The Impact of FinCEN’s Beneficial Ownership Regulation on Investment Funds

August 10, 2023

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In January 2021, the Corporate Transparency Act came into effect.  The law, passed as part of the National Defense Authorization Act, requires millions of U.S. and non-U.S. companies to file information with the Financial Crimes Enforcement Network (“FinCEN”) regarding identity of the beneficial owner(s) of the company.[1]  In September 2022, FinCEN promulgated a final rule laying out further details of which companies need to report, what information needs to be reported, and by when.[2]

In less than six months, millions of corporate entities in the United States will be required to file beneficial ownership information directly with FinCEN.[3]  Specifically, FinCEN’s beneficial ownership regulation comes into effect on January 1, 2024.  Companies that were in existence prior to that time have one year to comply (i.e., by January 1, 2025), and new companies formed after January 1, 2024 will have 30 days to comply with this new regulation.[4]  Further, there are potential civil penalties of $500 per day and criminal penalties of up to $10,000 or 2 years in prison for failure to comply.[5]

While we expect that private investment funds and potentially their subsidiaries will generally be exempt from these reporting requirements pursuant to one of the exemptions set forth below, the existence of these new regulations means that each sponsor should undertake a thorough review of its entire structure, including upper tier parent company entities, special purpose vehicles, special accounts, and other entities which exist within the sponsor’s overall corporate structure to identify an applicable exemption for each (if available) or prepare to comply with the new regulation.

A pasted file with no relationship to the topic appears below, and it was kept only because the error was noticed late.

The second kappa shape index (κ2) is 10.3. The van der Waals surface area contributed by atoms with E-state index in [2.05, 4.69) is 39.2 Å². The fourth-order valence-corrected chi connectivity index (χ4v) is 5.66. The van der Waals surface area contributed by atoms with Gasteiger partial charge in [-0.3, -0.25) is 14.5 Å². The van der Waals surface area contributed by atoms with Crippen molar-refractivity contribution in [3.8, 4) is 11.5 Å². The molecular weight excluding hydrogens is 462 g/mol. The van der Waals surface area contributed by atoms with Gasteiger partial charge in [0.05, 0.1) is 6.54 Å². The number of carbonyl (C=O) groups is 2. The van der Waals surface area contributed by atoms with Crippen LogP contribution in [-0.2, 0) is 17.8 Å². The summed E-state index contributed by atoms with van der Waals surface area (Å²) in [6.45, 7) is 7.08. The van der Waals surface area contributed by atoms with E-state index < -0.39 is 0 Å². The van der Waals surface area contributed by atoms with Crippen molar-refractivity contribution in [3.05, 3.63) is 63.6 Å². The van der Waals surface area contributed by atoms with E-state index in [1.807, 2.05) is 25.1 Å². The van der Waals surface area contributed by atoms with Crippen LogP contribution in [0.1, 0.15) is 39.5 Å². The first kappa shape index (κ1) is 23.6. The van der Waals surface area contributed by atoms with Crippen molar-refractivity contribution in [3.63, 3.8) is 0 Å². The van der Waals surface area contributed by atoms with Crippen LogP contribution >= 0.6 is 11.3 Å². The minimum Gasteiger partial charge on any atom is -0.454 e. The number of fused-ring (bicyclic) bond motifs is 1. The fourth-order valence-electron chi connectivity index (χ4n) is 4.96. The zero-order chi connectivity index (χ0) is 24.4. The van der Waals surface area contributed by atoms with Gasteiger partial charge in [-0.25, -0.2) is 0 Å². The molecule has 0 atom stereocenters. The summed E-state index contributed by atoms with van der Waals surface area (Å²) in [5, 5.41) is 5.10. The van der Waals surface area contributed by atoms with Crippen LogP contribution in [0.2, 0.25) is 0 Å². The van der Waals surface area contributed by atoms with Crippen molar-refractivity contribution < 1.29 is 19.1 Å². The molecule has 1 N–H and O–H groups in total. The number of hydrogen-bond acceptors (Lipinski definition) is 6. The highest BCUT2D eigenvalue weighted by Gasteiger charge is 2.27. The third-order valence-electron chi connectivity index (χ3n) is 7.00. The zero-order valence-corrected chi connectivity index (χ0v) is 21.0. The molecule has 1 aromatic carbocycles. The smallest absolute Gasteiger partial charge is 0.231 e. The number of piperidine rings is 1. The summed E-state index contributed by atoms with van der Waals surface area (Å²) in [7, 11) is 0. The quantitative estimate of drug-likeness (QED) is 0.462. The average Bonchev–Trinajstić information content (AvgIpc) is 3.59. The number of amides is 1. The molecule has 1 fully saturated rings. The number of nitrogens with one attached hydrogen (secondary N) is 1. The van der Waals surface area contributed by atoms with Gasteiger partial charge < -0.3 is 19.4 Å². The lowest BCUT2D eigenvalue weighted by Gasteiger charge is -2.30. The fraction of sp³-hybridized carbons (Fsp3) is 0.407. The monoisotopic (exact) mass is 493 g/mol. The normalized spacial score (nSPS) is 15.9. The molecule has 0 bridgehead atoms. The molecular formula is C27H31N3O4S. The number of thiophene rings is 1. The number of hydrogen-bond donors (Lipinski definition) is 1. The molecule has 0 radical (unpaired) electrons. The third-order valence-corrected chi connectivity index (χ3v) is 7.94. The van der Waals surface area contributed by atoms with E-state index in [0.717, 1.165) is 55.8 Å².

The breadth of companies covered by this regulation is quite broad.  The regulation covers (a) any domestic corporation or LLC or entity which has filed a document with a Secretary of State (or similar office) and (b) any foreign corporation, LLC, or similar entity that has registered to business in a U.S. state or jurisdiction.[6]  Companies that are required to report will have to provide for their “beneficial owners” (defined as those who exercise substantial control over, or own and control at least 25% of the company) information such as legal name, date of birth, address, and an image of a government identification document.[7]  And companies created after January 1, 2024 will have to provide similar information for “company applicants,” meaning those directly involved in or primarily responsible for the filing that creates the company.[8]

Notably, however, the beneficial ownership regulation contains 23 exemptions for various types of entities.  Some of the exemptions which may be most relevant to our investment funds clients include:

  • Certain SEC Registered Entities—The regulation exempts various entities that have registered with the SEC, including certain securities issuers, broker dealers, and entities registered under the ‘34 Act.[9]
  • Fund Advisers—The regulation also exempts an individual entity that meets the definition of an investment advisor or investment company, as well as venture capital fund advisers.[10]
  • Pooled Investment Vehicles (“PIVs”)—Another exemption covers PIVs operated by, among other entities, broker dealers, investment advisers, and venture capital fund advisers.[11]
  • Subsidiaries—Any entity “whose ownership interests are controlled or wholly owned, directly or indirectly,” by some—but critically not all—of the other entities that are exempt are also exempt.[12] Notably, for instance, subsidiaries of PIVs are not included as part of this exemption, although PIV subsidiaries may be exempt under other exemptions.